I Felt Guilty for Feeling Bad - Overcoming Anxiety and Depression
By Natalie

My name is Natalie and I am 25 years old.  In 2014, I was diagnosed with anxiety and depression, which was hard to accept.  I was prescribed anti-depressants which I had to take every day.  These would give me the worst headaches imaginable, make the room spin and make me sensitive to light.  I hated taking them but knew it was a long road to feeling “normal” again.

My doctor told me that along with taking my medication, I should stop bottling things up and also try to do some light exercise to clear my mind.  Talking felt difficult, especially because I wasn’t sure why I felt the way I did.  Surrounded by supportive family and friends, I had a good job and had no reason to feel down.  That was what made it more difficult, because I felt guilty for feeling bad when I knew how bad other people had it and how they would happily switch lives with me.  Exercising was out of the question because I had no energy or motivation.

I felt guilty for feeling bad

I just wanted to go back to work and lead a simple life, either that or wrap up in bed and never move.  It was a long journey that required a lot of talking, but also listening to how other people saw me.  They didn’t judge me or think I was weak.  Instead they offered support, a shoulder to cry on and someone to listen. Eventually, I returned to work and tried to focus on the positives rather than the negatives.  I’m quick to criticise myself for things I can’t do, but don’t stop to look at what I’m good at.

I met a great guy and was honest and open with him from the start.  With his support, I eventually weaned myself off of my medication, after consulting with my doctor.  My head can still make me doubt myself, but I refuse to let it talk me out of things that I really want to do or to achieve.  I have more positive voices in my head, and regularly flick through a few motivational quotes or stories for inspiration.

Running helps me clear my mind.  It helps me to set goals and to see my progress, and gives me something to be proud of.  I can see my improvements and my journey, and that keeps me pushing for more.  My self-respect has increased.  I watch what I eat, I try to exercise 4-5 times a week and I’m a much more positive person.  I don’t dwell on the things that used to drag me down.  Instead, I tell myself that life is too short and there will be something better out there.

The support of others was crucial

For me, the support of others was crucial.  I didn’t want to be labelled, and I felt as though everyone would look at me differently, but that wasn’t the case.  Everyone should have the support that they need to overcome their barriers.  But not everyone is as lucky as I was to have a great support unit around me, and this is why I am now fundraising for Mind.  My goal is to run a marathon, hopefully Birmingham 2018 – training permitting – and I felt that fundraising for Mind would complement my achievements as I run to help clear my mind and to take control of my thoughts and feelings.  There are some days when running is the last thing I want to do, but as soon as I start out, I feel better for it.

Running helps me clear my mind

I started running in November 2016, and could barely run for 30 seconds without ending up red faced, out of breath and bowled over with stitch.  At the end of November, I entered my first Parkrun (a timed 5 kilometre “race”) and completed it in 46:11.  I had to walk a fair amount of it and felt absolutely shattered by the end.  Since then, I started the C25K program using walk/run intervals, but then ended up adjusting it.  At the start of March 2017, I entered a 10 kilometre race, and finished in 1:22:28, with a 5k time of 39:08.  In March, I ran over 100 kilometres (challenge for Combat Stress UK), which is my best total for a month so far.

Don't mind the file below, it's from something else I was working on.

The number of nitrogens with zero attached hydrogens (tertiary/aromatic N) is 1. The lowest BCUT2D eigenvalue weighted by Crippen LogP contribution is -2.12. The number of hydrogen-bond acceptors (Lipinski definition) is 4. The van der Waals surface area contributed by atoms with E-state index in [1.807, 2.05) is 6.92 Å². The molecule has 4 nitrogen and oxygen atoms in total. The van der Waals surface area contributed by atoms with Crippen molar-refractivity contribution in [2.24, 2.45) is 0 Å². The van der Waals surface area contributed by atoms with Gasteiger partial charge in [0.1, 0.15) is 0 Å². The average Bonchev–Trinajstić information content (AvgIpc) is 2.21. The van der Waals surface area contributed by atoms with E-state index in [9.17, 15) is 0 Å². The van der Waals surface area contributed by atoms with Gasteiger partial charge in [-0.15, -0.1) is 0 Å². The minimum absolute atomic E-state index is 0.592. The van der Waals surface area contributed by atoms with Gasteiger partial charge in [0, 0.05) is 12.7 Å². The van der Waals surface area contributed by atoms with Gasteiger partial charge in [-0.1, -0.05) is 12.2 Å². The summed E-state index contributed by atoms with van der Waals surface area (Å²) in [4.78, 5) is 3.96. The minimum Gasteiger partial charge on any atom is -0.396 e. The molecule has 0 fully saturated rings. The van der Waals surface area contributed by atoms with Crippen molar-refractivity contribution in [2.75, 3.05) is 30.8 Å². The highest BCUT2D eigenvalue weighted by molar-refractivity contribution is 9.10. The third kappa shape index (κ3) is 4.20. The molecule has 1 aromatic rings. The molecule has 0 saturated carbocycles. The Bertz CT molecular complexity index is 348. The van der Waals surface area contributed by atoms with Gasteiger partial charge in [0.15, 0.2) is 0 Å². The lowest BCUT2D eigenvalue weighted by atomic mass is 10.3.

For 2017, I have a goal of running 1000 kilometres.  My furthest non-stop run is 40 minutes; I covered 4.7 kilometres, focusing on keeping a consistent speed and not slowing for walks.  By the end of the year, I hope to be run/walking for 20k, a half marathon.  I hope to improve my 10k time, running non-stop, to under 1:20:00, and my 5k time to under 37:30 (under 35:00 is the big goal).

My goal is to run a marathon

Then, hopefully I can focus on extending my distance to 42k (full marathon distance) in 2018.  My goal is just to complete my first marathon, so other than trying to run as much of it as I can. My focus is not on speed or setting a finishing time goal – it is to push myself to cover such a massive distance and to overcome the nagging voices in my head that are telling me it’s too far, or that I need to stop.

I have recently been allocated a London Marathon charity place with Mind, the mental health charity. Mind provides help and support directly to those in need.  In addition to providing support across 140 centres in England and Wales, Mind also campaign for change.  They believe that everyone with a mental health problem should be able to access excellent care and services.  Aiming to help beat the stigma associated with mental health, they believe that everyone should be treated fairly, positively and with respect.  They campaign on a range of issues that could affect anybody with a mental health problem.  These include health services, legislation, protection of legal rights and employment.  Join us to campaign for change.

Fundraising for Mind

If you would like to sponsor my journey, and help support the work that Mind do, please visit my Virgin Money Fundraising page.

Reproduced with permission, originally published here

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  1. […] all of that, I still have some depression and anxiety (it does run in my family after all). I will admit it is a lot better now than it was. I still get […]

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